“By the end of the day on Monday, the Military District of Washington had already received more than 2,000 individual requests for credentials,” he said. “By the end of the week – even though they had cut it off – they had 4,000.”
More than 22 television outlets – national and international – set up cameras on the west lawn outside the cathedral, and “I don’t even begin to know how many other agencies – news wires, photo wires – were outside,” Rixon said. “In the end there were certainly hundreds that were served there.”
While the media set up shop on the west lawn, Spaulding and her team were inside the cathedral working on seating arrangements until the doors opened at 8:30 a.m. Friday to the 3,700 invited guests.
“They were getting RSVPs right up until the last minute,” she said, adding that a last-minute response from England’s Prince Charles – who also requested a pillow for a back injury – led to frantic revisions of the seating plan.
“We had to be flexible and nimble so we could change things on the fly,” Rixon said.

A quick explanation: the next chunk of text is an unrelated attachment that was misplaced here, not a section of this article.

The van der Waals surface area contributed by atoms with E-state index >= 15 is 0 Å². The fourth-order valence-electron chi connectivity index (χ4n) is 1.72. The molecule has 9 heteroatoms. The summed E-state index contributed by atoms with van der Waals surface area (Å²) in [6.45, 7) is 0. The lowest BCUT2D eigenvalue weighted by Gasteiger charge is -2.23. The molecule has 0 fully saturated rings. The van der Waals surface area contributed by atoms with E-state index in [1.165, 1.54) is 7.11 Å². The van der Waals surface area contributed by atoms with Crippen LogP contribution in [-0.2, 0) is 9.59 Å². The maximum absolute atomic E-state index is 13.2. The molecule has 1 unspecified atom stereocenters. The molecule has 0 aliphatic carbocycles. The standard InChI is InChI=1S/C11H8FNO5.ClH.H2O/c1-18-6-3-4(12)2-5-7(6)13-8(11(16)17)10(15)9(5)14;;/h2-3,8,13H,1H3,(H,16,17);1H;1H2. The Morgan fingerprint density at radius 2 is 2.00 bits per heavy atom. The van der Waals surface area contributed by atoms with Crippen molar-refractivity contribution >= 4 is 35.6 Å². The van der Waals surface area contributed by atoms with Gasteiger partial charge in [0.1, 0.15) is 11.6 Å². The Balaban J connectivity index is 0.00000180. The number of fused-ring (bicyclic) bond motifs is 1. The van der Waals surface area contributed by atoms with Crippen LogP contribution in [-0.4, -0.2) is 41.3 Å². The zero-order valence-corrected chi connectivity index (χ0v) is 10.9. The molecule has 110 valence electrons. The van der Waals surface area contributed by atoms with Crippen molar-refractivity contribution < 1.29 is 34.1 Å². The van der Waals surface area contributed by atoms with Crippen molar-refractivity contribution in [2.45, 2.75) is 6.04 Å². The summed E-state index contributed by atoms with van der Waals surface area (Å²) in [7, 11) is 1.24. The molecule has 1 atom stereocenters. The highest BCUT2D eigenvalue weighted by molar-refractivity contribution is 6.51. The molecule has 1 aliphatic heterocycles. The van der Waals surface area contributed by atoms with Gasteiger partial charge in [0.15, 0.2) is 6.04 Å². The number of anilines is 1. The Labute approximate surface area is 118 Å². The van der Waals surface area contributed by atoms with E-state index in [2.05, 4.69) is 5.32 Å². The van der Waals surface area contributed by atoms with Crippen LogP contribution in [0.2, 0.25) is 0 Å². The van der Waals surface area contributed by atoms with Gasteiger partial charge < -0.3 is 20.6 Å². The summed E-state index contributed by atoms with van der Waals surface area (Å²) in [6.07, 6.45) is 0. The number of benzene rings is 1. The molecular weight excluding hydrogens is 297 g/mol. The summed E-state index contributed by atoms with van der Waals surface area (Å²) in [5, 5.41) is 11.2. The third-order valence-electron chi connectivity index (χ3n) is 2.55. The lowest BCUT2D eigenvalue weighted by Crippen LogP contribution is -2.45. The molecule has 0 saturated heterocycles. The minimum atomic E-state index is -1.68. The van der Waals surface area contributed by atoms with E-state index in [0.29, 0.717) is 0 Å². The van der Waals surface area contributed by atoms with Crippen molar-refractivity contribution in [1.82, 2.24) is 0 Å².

Escorts from government agencies paired with cathedral ushers ensured the guests were shown to their designated seats on time – but getting them to sit down proved more of a challenge than planners had anticipated.
While photographers crushed into the corner of the south transept balcony that offered the best view, former presidents and heads of state held court in the crossing below.
“Timing was a very, very critical issue for us,” Spaulding said, explaining that the hearse was scheduled to arrive at the cathedral’s front steps at exactly 11:15 a.m., while at 11 a.m. the ambience was more cocktail party than funeral.